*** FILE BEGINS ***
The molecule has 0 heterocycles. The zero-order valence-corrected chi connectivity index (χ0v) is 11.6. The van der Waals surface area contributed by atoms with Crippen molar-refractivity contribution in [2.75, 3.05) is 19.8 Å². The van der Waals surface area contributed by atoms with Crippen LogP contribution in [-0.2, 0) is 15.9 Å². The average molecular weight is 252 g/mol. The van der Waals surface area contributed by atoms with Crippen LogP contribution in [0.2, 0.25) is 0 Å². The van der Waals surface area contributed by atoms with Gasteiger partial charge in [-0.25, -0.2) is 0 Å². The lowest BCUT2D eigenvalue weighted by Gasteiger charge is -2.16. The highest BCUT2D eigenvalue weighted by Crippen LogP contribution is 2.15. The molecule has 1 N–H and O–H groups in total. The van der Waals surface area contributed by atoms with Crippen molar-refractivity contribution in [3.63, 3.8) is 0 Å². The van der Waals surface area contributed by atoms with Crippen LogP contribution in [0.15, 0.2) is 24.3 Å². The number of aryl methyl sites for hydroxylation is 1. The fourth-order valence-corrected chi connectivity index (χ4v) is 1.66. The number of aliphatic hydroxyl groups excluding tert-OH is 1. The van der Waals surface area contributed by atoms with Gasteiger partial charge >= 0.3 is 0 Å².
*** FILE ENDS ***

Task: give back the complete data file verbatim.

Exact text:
The molecule has 0 heterocycles. The zero-order valence-corrected chi connectivity index (χ0v) is 11.6. The van der Waals surface area contributed by atoms with Crippen molar-refractivity contribution in [2.75, 3.05) is 19.8 Å². The van der Waals surface area contributed by atoms with Crippen LogP contribution in [-0.2, 0) is 15.9 Å². The average molecular weight is 252 g/mol. The van der Waals surface area contributed by atoms with Crippen LogP contribution in [0.2, 0.25) is 0 Å². The van der Waals surface area contributed by atoms with Gasteiger partial charge in [-0.25, -0.2) is 0 Å². The lowest BCUT2D eigenvalue weighted by Gasteiger charge is -2.16. The highest BCUT2D eigenvalue weighted by Crippen LogP contribution is 2.15. The molecule has 1 N–H and O–H groups in total. The van der Waals surface area contributed by atoms with Crippen molar-refractivity contribution in [3.63, 3.8) is 0 Å². The van der Waals surface area contributed by atoms with Crippen LogP contribution in [0.15, 0.2) is 24.3 Å². The number of aryl methyl sites for hydroxylation is 1. The fourth-order valence-corrected chi connectivity index (χ4v) is 1.66. The number of aliphatic hydroxyl groups excluding tert-OH is 1. The van der Waals surface area contributed by atoms with Gasteiger partial charge >= 0.3 is 0 Å².